Plants feel stress!
Frontiers in plant mineral stress tolerance and how nutrients and toxins are absorbed by rice and other plants
Professor Jian Feng Ma
Head of the Plant Stress Physiology Group, Institute of Plant Science and Resources, Okayama University, Japan.
Professor Jian Feng Ma describes his research on the identification of critical transport mechanisms governing the absorption and distribution of mineral nutrients and toxins by rice and other plants. These findings are important for the efficient and safe production of food crops for sustaining human life on Earth.
Plants feel stress! But not the type that inflicts the lives of humans in the hustle and bustle of modern life. “Plants require 14 mineral elements to grow and survive,” says Professor Jian Feng Ma, head of the Group of Plant Stress Physiology of the Institute of Plant Science and Resources, Okayama University. “Plant stress is induced by a deficiency of any of these minerals, absorption of poisonous elements such as arsenic and cadmium, and adverse weather conditions. My research is focused on determining the mechanisms that govern the absorption of minerals by plants. I work mainly on barley and rice.” Ma adds that plants also absorb toxic elements, such as cadmium and arsenic as well, so the results of his research are important for monitoring the safety of agricultural products.
Japan has an excellent international reputation for research on plant stress physiology and the Institute of Plant Science and Resources, Okayama University is renowned for the high quality of its research with recent reports by independent assessment agencies showing the institute to be ranked 6th in Japan in this field of research. “We are a relatively small institute, with only 35 or so research staff,” says Ma. “So we are pleased to be ranked so close to huge Japanese research organizations such as RIKEN. This high assessment reflects the excellent research conducted by our predecessors at this institute. Also we insist on whole plant physiology at the molecular level, and whole plant genome analysis. We grow proper plants.”
Professor Ma’s research is focused on the determination of the nature of ‘transporters’ that are responsible for the absorption of minerals by plants. Specific examples of include determination of transporters for the absorption and distribution of silicon, iron, manganese, cadmium, and arsenic. “Our findings for silicon showed the importance of this mineral element for the growth of a healthy plant,” explains Ma. “The presence of silicon in plants prevents disease and also makes plants resilient towards adverse weather such as strong winds. There are still many challenging mysteries in the world of plant stress.”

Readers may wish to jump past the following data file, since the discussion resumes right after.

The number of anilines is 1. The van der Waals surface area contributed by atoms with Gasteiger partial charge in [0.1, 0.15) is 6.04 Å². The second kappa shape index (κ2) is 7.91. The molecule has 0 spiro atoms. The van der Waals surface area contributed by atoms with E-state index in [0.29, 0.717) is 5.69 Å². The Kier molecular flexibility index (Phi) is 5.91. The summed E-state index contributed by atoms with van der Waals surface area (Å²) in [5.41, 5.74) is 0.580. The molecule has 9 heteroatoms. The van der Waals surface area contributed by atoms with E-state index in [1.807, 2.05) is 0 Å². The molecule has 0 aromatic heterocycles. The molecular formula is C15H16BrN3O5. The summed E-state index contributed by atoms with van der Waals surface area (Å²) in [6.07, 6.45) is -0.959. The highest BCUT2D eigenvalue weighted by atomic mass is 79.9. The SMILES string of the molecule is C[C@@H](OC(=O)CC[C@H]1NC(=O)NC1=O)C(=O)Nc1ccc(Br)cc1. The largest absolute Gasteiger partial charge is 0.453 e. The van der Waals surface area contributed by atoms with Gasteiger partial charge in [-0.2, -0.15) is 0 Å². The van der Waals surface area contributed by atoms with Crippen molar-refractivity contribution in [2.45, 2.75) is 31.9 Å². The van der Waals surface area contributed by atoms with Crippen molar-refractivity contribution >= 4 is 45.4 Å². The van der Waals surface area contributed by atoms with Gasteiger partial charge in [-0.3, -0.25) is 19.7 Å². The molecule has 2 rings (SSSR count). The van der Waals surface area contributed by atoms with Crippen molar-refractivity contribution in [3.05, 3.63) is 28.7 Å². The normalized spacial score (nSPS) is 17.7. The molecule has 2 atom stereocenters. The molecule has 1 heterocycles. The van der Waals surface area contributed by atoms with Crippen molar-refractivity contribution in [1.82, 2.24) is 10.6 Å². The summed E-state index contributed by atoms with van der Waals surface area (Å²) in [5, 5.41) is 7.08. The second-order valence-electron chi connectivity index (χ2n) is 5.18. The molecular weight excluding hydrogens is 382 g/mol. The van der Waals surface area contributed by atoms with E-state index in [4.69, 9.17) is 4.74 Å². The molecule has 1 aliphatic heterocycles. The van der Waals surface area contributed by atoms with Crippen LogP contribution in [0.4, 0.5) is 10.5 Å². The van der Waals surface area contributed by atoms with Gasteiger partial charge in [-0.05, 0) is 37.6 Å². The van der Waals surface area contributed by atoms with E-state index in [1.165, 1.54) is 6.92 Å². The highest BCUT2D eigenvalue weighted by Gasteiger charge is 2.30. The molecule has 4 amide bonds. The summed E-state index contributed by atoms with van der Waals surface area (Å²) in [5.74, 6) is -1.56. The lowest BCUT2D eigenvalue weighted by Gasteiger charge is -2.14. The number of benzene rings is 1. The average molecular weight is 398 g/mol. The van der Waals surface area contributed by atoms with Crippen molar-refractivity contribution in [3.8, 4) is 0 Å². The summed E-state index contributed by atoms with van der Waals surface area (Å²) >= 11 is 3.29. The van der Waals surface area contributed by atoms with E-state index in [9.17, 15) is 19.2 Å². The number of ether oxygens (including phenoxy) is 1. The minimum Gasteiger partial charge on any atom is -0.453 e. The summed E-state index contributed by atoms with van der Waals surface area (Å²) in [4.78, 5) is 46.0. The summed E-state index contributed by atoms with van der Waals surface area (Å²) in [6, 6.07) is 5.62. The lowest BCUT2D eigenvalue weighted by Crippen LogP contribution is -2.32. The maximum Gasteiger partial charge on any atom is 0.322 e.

The accumulation of silicon in plants is beneficial for their growth by enabling them to overcome biotic and abiotic stress. In 2006 and 2007 Ma and colleagues identified two different transporters for silicon in rice plants.
J.F. Ma et al, A silicon transporter in rice, Nature 440, 688-691 (2006).
J.F. Ma et al, An efflux transporter of silicon in rice, Nature 448: 209-211 (2007)
Aluminum toxicity stress
Aluminum is toxic to plants and affects the production of crops in acidic soils. Ma and his colleagues have identified the genes involved in aluminum tolerance and the regulation mechanism in plants.
N. Yamaji et al, A Zn-finger transcription factor ART1 regulates multiple genes implicated in aluminum tolerance in rice, Plant Cell, 21, 3339-3349, (2009).
Molecular mechanisms of environmental responses and manganese absorption
Rice is a robust plant able to adjust to its environment. For example, manganese is a nutrient for plants but when present in excess it exhibits phytotoxicity, which is harmful for plant growth. But rice is able to grow in a wide range of Mn concentration by regulating the uptake, distribution, and detoxification. Ma and colleagues have identified genes that govern this control and detoxification of Mn in rice plants.
N. Yamaji et al, A node-based switch for preferential distribution of manganese in rice, Nature Communications 4, 2442, (2013).
Transporters of arsenic and cadmium in rice
Excess cadmium in plants poses dangers for food safety. Ma and colleagues have clarified the molecular mechanisms of transporters governing Cd accumulation in rice and barley.
Arsenic is poisonous with an estimated 40 million people suffering from toxicity worldwide. Notably, rice is a major source of arsenic poisoning in the food chain. Ma and colleagues have defined transporters responsible for absorption and distribution of As by rice in paddy fields.
J. F. Ma et al, Transporters of arsenite in rice and their role in arsenic accumulation in rice grain. Proceedings of the National Academy of Sciences (PNAS), 105, 9931-9935, (2008).
D. Ueno et al, Gene limiting cadmium accumulation in rice, Proceedings of the National Academy of Sciences (PNAS), 107, 16500-16505, (2010).
1.N. Yamaji et al, Orchestration of three transporters and distinct vascular structures in node for inter-vascular transfer of silicon in rice. Proc Natl Acad Sci USA doi/10.1073/pnas.1508987112 (2015)
2.W. Y. Song et al, A rice ABC transporter, OsABCC1, reduces arsenic accumulation in the grain. Proc Natl Acad Sci USA 111: 15699-15704 (2014)
3.J. F. Ma and N. Yamaji, A cooperative system of silicon transport in plants. Trends Plant Sci. doi.org/10.1016/j.tplants.2015.04.007 (2015)
4. M. Ashikari and J. F. Ma, Exploring the power of plants to overcome environmental stresses. Rice, 8, 10, (2015). DOI 10.1186/s12284-014-0037-y
1. Institute of Plant Science and Resources, Okayama University, website:
3. University of Okayama e-Bulletin Research Vol.4 Okayama Travelogue:
“Okayama University Institute of Plant Science and Resources in Kurashiki: The oldest agricultural research institute in Japan”